Monday, September 15, 2014


Photo Credits: Tim Rast

Friday, September 12, 2014


Photo Credits: Tim Rast

Wednesday, September 10, 2014


The sun is setting and it's getting dark at night, so things like day and night and dusk and dawn are starting to mean something.
Photo Credits: Tim Rast

Monday, September 8, 2014

Sorted Polygonal Soil

The land on north Baffin Island is shaped by permafrost and there is very little soil and vegetation cover to hide the effects of the freeze-thaw cycle in the ground above the permanently frozen earth.  The landscape has been shaped by glaciers and meltwater run-off and then by several thousand years of annual freezing and melting cycles.  Patterned ground is common and can happen on a lot of different scales.  Some of the polygons are so large that they are only noticeable from the air, while others are more obvious on the ground.  This patch of sorted polygonal soil measures a couple of metres across. The sandy soil and naturally fractured plates of dolomite exaggerate the effect here.

 Photo Credits: Tim Rast

Friday, September 5, 2014

Arctic Foxes are Jerks

I love almost everything about the arctic, except the foxes.  This is the first Arctic Fox that I ever met, when I worked on Little Cornwallis Island, back in 1994 and he was a jerk.  He would visit  our camp regularly and lick the spot we poured our dishwater and chew through things like my knee pads or the leather strap on the shotgun.
But the absolute worst was when he would follow us to the outhouse (shown above) and try to crawl into the hole under the seat while you were sitting on it.  You had to take a handful of gravel to keep him at a distance until you were finished.  Some things should be done in peace, but Arctic foxes have no respect for that.  Because they are assholes.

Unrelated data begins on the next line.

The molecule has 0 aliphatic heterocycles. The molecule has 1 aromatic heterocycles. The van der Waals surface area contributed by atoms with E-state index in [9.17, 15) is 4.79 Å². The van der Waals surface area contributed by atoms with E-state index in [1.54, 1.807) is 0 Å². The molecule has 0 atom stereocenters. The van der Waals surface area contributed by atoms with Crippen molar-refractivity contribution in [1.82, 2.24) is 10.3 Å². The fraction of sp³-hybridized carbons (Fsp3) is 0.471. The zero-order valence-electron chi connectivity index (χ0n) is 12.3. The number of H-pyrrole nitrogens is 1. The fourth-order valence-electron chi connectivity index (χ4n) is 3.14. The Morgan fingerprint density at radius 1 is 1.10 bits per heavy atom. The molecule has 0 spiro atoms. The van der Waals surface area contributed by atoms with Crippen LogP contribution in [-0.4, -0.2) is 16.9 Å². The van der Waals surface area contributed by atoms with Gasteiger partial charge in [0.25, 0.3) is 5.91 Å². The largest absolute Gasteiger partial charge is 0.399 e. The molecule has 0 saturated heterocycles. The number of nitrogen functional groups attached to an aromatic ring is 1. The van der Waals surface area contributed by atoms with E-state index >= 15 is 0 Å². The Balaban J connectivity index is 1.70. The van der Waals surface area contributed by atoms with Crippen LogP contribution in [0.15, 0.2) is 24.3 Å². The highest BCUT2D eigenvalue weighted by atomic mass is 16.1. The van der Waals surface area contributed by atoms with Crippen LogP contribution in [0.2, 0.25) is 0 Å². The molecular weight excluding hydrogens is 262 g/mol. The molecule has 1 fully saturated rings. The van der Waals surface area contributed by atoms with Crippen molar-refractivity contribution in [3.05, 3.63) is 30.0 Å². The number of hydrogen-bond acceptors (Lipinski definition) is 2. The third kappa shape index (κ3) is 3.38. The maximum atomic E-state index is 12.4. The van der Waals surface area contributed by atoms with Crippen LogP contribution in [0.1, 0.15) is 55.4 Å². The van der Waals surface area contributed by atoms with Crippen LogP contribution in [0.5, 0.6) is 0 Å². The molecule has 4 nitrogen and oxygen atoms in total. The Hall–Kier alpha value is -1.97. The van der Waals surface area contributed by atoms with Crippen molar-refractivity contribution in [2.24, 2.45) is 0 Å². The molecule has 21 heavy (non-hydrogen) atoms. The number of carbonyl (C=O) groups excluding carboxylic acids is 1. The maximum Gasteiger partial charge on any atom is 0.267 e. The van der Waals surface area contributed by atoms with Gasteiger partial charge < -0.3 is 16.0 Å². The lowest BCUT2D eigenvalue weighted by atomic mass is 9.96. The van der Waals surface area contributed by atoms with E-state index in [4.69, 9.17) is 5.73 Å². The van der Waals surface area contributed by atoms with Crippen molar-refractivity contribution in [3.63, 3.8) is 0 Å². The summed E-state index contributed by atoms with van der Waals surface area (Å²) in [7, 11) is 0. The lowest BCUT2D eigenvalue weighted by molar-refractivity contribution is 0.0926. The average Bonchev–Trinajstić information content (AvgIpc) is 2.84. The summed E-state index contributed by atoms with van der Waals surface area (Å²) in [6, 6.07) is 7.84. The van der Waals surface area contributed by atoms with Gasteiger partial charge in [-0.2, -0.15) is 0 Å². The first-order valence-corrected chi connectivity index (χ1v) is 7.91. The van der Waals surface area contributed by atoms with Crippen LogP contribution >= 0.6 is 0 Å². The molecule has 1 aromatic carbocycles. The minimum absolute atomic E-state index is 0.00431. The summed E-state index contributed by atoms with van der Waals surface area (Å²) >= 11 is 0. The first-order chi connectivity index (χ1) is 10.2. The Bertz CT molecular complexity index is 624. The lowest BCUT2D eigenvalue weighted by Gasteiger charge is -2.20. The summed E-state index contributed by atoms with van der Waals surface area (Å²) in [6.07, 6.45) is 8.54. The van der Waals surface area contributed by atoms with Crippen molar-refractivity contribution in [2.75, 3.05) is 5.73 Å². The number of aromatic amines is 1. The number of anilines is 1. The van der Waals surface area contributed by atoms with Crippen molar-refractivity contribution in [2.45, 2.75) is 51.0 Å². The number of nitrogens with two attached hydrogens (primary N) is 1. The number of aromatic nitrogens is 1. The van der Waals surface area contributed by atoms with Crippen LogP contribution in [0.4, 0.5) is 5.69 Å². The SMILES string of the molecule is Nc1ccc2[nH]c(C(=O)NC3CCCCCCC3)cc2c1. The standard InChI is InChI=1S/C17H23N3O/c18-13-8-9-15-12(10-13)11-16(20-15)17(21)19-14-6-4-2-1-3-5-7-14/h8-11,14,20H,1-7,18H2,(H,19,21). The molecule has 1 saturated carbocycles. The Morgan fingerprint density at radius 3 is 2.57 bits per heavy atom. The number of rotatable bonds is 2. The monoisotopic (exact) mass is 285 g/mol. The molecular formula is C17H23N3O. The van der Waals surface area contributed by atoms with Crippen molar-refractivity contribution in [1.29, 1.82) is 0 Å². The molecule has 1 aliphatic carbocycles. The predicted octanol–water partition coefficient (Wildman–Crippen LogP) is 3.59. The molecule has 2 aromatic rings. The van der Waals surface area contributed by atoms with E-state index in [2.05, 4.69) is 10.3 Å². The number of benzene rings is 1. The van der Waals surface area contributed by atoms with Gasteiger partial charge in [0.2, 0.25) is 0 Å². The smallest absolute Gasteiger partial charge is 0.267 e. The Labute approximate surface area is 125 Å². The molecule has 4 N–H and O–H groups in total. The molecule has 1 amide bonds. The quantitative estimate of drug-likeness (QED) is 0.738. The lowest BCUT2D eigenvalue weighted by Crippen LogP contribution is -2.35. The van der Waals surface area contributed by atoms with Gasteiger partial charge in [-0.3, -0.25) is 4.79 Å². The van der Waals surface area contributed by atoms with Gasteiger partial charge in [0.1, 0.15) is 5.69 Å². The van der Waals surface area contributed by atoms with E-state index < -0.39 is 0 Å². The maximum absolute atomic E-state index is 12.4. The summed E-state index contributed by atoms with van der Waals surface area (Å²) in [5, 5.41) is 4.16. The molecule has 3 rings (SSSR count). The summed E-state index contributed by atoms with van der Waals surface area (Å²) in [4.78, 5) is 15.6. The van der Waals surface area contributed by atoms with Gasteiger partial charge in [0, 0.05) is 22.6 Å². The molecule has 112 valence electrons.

These scruffy little brats are still following me around.  This is one that visited us at a recent site. (I don't know whether he's pissing or crapping on that rock. Probably both.)  As often as not, when we return to a site in the morning there are signs of a fox being there while we were away.  So far, we've come back to fox pee on the backdirt pile and the stadia rod (that we know of).  The thing about Arctic Foxes it that they find what it most dear to you and then they destroy it.  If they can't destroy it, then they crap or piss on it.  They've eaten pin flags and then spit them out so we would find the evidence.  Last night one chewed through the strings gridding out units and torn the flagging tape off of marking pins.  Not everyone's string or flags - just the ones closest to where I was digging.  We've come back to find their crap in our units, on the tarp covering our gear, and on the tote box where I was sitting the day before.  They find where I've been on site and then desecrate it.  I hate them.

 Photo Credits:
1,2: H. Gibbins
3: Tim Rast

Wednesday, September 3, 2014


There are a few loons around the river that we are working along.  I think this one is a Common Loon.

Photo Credits: Tim Rast

Monday, September 1, 2014

Another Day on the Tundra

Click to Enlarge

Photo Credit: Tim Rast
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